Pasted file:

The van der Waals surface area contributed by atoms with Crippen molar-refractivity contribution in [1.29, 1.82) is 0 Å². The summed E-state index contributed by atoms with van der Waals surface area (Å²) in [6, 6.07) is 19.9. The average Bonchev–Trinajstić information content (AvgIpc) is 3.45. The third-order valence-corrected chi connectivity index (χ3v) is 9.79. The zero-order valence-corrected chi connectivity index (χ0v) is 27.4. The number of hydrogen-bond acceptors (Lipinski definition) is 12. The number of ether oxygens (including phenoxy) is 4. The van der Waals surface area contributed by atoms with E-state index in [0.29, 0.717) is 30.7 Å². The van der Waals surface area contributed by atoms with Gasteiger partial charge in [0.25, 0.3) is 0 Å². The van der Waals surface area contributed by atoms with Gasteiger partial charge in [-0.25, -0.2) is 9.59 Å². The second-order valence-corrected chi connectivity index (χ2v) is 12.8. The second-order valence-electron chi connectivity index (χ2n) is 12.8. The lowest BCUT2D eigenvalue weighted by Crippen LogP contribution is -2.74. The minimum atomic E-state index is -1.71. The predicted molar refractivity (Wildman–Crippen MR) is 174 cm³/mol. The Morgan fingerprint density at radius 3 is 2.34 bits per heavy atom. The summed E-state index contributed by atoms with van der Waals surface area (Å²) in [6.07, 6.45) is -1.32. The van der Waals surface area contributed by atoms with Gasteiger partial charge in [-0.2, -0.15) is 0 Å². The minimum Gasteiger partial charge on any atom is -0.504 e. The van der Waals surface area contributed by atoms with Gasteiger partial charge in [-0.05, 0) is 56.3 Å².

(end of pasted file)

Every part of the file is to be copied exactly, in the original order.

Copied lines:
The van der Waals surface area contributed by atoms with Crippen molar-refractivity contribution in [1.29, 1.82) is 0 Å². The summed E-state index contributed by atoms with van der Waals surface area (Å²) in [6, 6.07) is 19.9. The average Bonchev–Trinajstić information content (AvgIpc) is 3.45. The third-order valence-corrected chi connectivity index (χ3v) is 9.79. The zero-order valence-corrected chi connectivity index (χ0v) is 27.4. The number of hydrogen-bond acceptors (Lipinski definition) is 12. The number of ether oxygens (including phenoxy) is 4. The van der Waals surface area contributed by atoms with E-state index in [0.29, 0.717) is 30.7 Å². The van der Waals surface area contributed by atoms with Gasteiger partial charge in [0.25, 0.3) is 0 Å². The van der Waals surface area contributed by atoms with Gasteiger partial charge in [-0.25, -0.2) is 9.59 Å². The second-order valence-corrected chi connectivity index (χ2v) is 12.8. The second-order valence-electron chi connectivity index (χ2n) is 12.8. The lowest BCUT2D eigenvalue weighted by Crippen LogP contribution is -2.74. The minimum atomic E-state index is -1.71. The predicted molar refractivity (Wildman–Crippen MR) is 174 cm³/mol. The Morgan fingerprint density at radius 3 is 2.34 bits per heavy atom. The summed E-state index contributed by atoms with van der Waals surface area (Å²) in [6.07, 6.45) is -1.32. The van der Waals surface area contributed by atoms with Gasteiger partial charge in [-0.2, -0.15) is 0 Å². The minimum Gasteiger partial charge on any atom is -0.504 e. The van der Waals surface area contributed by atoms with Gasteiger partial charge in [-0.05, 0) is 56.3 Å².